Calli Beezhold’s best sport is volleyball.
This season, her Covenant Christian team worked on blocking, blocking, and then some more blocking.
In volleyball, any touch to the net is a foul and gives the point to the opponent.
In basketball, the same theory applies: put one finger out of place and a block is no longer a block.
That’s how Beezhold, a 6-foot-1 junior playing her first full year of varsity hoops, has become the best blocker in the state, according to Varvee.com, which compiles stats for the IHSAA.
With 66 blocks in nine games, the competition isn’t even close. No. 2 behind Beezhold is Southmont’s Alexa McKinsey, who has 48 blocks over 10 games.
“It’s about being able to time it right,” Beezhold said. “I have really long fingers. I know, it’s kind of weird, but it makes it easier because I just jump until I think I’m completely straight up and then I just touch the ball.”
It’s not just Beezhold; the Knights combined for 19 blocks in a 60-31 loss to Frontier on Dec. 3, putting their mark in the state record books. Frontier — a 9-0 team — had two players combine for 29 points, and yet shot 22-of-52 thanks to blocks by the Covenant Christian team.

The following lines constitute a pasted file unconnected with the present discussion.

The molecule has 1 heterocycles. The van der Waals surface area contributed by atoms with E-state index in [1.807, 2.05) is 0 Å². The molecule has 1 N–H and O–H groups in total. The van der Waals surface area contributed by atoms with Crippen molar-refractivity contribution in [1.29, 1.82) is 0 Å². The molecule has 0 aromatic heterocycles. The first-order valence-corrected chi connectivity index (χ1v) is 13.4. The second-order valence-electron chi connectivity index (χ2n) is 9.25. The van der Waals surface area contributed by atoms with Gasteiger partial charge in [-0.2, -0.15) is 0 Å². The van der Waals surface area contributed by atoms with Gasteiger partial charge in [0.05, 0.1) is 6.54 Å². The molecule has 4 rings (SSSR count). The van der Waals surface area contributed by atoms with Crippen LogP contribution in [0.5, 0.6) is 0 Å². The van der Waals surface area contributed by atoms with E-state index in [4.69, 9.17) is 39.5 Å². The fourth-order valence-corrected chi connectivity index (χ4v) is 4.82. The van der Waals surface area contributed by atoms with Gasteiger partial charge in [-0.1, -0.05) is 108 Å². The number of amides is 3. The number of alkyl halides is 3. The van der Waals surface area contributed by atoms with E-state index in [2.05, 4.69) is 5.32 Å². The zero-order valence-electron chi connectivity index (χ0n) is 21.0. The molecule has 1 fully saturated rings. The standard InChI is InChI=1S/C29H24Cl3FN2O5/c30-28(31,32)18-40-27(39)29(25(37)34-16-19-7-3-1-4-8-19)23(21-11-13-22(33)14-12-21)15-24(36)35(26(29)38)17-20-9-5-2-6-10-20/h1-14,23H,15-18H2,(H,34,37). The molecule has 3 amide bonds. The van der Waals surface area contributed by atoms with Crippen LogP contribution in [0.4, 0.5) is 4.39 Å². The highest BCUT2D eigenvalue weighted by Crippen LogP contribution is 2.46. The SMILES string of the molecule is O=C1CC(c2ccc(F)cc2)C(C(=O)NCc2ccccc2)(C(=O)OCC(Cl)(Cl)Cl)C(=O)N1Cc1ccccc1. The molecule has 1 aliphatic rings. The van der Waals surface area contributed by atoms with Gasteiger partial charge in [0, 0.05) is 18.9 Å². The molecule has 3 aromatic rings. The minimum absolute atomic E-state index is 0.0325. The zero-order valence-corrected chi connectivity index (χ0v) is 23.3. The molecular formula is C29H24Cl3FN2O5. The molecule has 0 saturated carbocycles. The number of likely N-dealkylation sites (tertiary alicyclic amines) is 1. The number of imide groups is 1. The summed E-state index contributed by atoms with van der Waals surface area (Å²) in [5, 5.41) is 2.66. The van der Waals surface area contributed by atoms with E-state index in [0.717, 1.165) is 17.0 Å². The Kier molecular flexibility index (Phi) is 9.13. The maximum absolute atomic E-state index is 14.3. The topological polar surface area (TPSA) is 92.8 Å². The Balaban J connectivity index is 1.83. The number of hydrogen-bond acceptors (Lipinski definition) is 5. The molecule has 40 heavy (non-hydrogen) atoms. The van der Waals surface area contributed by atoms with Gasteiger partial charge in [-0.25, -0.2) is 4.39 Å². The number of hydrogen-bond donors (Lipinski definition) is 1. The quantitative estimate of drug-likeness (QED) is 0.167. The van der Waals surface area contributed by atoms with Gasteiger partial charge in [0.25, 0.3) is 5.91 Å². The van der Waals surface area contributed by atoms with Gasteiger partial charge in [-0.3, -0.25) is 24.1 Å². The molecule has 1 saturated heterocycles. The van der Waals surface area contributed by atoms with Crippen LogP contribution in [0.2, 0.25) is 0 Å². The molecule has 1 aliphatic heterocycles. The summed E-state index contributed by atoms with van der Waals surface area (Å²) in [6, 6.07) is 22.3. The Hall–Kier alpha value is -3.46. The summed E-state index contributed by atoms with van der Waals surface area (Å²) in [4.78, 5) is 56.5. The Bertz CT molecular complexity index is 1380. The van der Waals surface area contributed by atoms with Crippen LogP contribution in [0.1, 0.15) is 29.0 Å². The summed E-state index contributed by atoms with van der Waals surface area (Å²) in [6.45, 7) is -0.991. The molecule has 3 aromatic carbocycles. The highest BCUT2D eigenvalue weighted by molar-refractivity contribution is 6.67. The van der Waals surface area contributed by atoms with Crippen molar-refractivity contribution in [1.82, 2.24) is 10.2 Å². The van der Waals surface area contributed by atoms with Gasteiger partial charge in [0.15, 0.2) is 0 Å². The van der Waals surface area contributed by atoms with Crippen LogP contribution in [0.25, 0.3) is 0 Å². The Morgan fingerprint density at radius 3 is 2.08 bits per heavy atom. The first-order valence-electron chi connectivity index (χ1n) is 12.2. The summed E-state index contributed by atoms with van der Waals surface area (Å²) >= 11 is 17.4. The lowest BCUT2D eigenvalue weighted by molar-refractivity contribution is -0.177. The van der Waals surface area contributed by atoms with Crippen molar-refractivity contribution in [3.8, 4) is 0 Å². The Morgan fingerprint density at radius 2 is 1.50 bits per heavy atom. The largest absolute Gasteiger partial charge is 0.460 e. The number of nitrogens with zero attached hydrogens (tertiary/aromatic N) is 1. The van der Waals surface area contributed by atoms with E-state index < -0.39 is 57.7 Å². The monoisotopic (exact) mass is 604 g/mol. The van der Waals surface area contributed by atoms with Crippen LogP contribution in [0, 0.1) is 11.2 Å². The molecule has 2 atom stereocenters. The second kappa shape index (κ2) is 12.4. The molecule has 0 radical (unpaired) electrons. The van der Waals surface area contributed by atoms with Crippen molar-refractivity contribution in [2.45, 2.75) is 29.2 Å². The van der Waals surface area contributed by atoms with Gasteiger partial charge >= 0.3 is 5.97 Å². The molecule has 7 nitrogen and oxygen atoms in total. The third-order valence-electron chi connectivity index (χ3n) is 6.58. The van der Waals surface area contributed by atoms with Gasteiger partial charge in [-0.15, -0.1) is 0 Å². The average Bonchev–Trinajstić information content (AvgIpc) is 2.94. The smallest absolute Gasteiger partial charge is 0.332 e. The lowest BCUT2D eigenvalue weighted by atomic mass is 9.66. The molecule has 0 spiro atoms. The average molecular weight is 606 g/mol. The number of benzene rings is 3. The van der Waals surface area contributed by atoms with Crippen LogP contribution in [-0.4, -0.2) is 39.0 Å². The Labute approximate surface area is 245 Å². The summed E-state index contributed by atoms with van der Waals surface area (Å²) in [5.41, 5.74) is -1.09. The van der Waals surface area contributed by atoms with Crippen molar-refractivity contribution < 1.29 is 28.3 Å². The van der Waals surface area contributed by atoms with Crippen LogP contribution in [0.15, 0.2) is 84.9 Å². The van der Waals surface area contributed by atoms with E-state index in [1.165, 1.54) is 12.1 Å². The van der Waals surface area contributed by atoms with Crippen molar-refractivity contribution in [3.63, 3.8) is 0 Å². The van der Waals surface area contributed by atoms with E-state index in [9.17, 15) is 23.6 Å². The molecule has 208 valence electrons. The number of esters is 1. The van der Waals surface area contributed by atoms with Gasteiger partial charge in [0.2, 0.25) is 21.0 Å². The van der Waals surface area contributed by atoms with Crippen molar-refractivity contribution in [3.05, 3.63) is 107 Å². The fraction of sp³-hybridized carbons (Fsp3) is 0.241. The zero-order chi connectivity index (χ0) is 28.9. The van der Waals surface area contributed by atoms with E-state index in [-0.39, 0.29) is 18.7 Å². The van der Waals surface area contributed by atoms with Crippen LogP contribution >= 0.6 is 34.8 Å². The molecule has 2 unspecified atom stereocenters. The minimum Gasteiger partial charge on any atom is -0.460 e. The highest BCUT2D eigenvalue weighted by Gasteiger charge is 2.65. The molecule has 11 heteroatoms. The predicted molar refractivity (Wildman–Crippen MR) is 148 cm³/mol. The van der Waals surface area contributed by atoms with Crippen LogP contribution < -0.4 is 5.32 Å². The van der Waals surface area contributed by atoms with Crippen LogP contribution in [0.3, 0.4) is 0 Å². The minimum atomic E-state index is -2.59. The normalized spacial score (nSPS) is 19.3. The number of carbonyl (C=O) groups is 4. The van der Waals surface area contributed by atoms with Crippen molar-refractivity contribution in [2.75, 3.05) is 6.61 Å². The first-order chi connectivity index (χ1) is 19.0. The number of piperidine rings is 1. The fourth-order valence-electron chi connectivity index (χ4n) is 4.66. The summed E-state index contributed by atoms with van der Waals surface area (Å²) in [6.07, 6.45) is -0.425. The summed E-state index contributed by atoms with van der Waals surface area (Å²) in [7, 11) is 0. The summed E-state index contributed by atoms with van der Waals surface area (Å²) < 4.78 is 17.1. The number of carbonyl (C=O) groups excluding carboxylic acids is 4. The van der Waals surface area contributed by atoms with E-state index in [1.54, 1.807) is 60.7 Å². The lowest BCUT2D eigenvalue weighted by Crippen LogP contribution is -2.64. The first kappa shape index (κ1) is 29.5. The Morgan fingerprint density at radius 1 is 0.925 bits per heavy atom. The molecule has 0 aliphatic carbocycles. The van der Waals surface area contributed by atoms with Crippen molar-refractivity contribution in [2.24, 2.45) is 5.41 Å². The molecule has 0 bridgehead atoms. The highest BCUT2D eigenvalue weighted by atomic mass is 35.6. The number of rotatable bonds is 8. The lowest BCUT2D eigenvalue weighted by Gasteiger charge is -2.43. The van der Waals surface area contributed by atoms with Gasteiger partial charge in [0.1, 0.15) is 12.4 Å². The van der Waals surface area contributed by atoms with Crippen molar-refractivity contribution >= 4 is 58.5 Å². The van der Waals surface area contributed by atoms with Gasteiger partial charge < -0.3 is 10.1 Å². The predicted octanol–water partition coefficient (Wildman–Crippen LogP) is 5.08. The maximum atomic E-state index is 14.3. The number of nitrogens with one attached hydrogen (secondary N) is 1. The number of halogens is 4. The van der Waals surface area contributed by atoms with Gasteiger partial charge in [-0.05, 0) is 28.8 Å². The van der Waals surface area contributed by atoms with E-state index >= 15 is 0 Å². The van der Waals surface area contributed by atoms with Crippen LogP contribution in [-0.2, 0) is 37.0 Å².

“That’s what we could do against Frontier, which has a Division-I recruit,” said coach Doug Robertson, a post player in high school and college who is teaching those skills to his players. “I think teams are starting to recognize that, and now teams are looking for jump shots rather than take it into the paint.”
It also helps that the Knights would rank themselves among the taller teams in the state. They have not one, but two players taller than 6-foot, and their shorter players bottom out at 5-9.
“A lot of other teams, especially at our class size, are shorter than us,” Beezhold said. “For us, when 5-9 is kinda short on our team, that has really helped us.”
Blocking sounds much easier than it is. Consider that in one instant a player has to make the precise movement to stop the ball and not hit an opponent. That’s the difference between a block and a foul.
“A lot of times players pick up fouls because they want to be really powerful,” Beezhold said. “You have to have a good position. I tend to get a better block if I put my hands down. Sometimes, because I’m so tall, I really don’t have to do that much.”
The Knights, with their 3-6 record, will graduate just two players at the end of the season, meaning that 20 blocks in a single game isn’t out of the question.
“This is really cool,” Beezhold said. “We’re definitely in a building year, but because we’re learning so much, and we’re getting used to a new way of doing things, we’re only going to get better.”
This column solely represents the writer’s opinion. Reach her at email@example.com.